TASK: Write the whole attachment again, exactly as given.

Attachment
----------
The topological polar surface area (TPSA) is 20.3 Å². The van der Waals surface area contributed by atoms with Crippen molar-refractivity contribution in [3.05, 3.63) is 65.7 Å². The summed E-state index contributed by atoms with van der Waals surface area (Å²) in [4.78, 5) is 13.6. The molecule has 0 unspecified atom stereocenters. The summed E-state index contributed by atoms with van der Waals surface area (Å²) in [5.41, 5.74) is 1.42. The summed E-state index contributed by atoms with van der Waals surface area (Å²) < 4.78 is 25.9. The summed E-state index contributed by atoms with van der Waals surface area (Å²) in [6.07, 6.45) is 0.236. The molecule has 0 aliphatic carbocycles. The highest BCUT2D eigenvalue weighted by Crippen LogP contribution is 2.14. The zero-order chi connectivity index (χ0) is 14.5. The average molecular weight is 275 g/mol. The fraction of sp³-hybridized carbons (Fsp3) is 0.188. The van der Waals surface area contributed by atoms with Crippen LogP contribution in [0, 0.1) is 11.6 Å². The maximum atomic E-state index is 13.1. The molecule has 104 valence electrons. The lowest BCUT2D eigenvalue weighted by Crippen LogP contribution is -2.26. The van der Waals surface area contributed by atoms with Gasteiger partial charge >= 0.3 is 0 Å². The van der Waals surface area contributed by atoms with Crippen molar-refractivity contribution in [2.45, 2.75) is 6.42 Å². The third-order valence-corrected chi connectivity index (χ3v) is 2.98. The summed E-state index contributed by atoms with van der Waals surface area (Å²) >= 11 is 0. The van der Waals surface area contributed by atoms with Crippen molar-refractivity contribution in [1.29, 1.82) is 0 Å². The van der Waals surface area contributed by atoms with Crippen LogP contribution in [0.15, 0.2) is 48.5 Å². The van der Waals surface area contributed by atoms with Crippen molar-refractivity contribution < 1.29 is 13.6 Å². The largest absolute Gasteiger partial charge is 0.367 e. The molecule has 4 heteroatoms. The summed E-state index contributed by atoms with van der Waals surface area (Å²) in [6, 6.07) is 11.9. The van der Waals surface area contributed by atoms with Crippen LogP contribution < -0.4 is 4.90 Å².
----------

The topological polar surface area (TPSA) is 20.3 Å². The van der Waals surface area contributed by atoms with Crippen molar-refractivity contribution in [3.05, 3.63) is 65.7 Å². The summed E-state index contributed by atoms with van der Waals surface area (Å²) in [4.78, 5) is 13.6. The molecule has 0 unspecified atom stereocenters. The summed E-state index contributed by atoms with van der Waals surface area (Å²) in [5.41, 5.74) is 1.42. The summed E-state index contributed by atoms with van der Waals surface area (Å²) < 4.78 is 25.9. The summed E-state index contributed by atoms with van der Waals surface area (Å²) in [6.07, 6.45) is 0.236. The molecule has 0 aliphatic carbocycles. The highest BCUT2D eigenvalue weighted by Crippen LogP contribution is 2.14. The zero-order chi connectivity index (χ0) is 14.5. The average molecular weight is 275 g/mol. The fraction of sp³-hybridized carbons (Fsp3) is 0.188. The van der Waals surface area contributed by atoms with Crippen LogP contribution in [0, 0.1) is 11.6 Å². The maximum atomic E-state index is 13.1. The molecule has 104 valence electrons. The lowest BCUT2D eigenvalue weighted by Crippen LogP contribution is -2.26. The van der Waals surface area contributed by atoms with Gasteiger partial charge >= 0.3 is 0 Å². The van der Waals surface area contributed by atoms with Crippen molar-refractivity contribution in [2.45, 2.75) is 6.42 Å². The third-order valence-corrected chi connectivity index (χ3v) is 2.98. The summed E-state index contributed by atoms with van der Waals surface area (Å²) >= 11 is 0. The van der Waals surface area contributed by atoms with Crippen molar-refractivity contribution in [1.29, 1.82) is 0 Å². The van der Waals surface area contributed by atoms with Crippen LogP contribution in [0.15, 0.2) is 48.5 Å². The van der Waals surface area contributed by atoms with Crippen molar-refractivity contribution < 1.29 is 13.6 Å². The largest absolute Gasteiger partial charge is 0.367 e. The molecule has 4 heteroatoms. The summed E-state index contributed by atoms with van der Waals surface area (Å²) in [6, 6.07) is 11.9. The van der Waals surface area contributed by atoms with Crippen LogP contribution < -0.4 is 4.90 Å².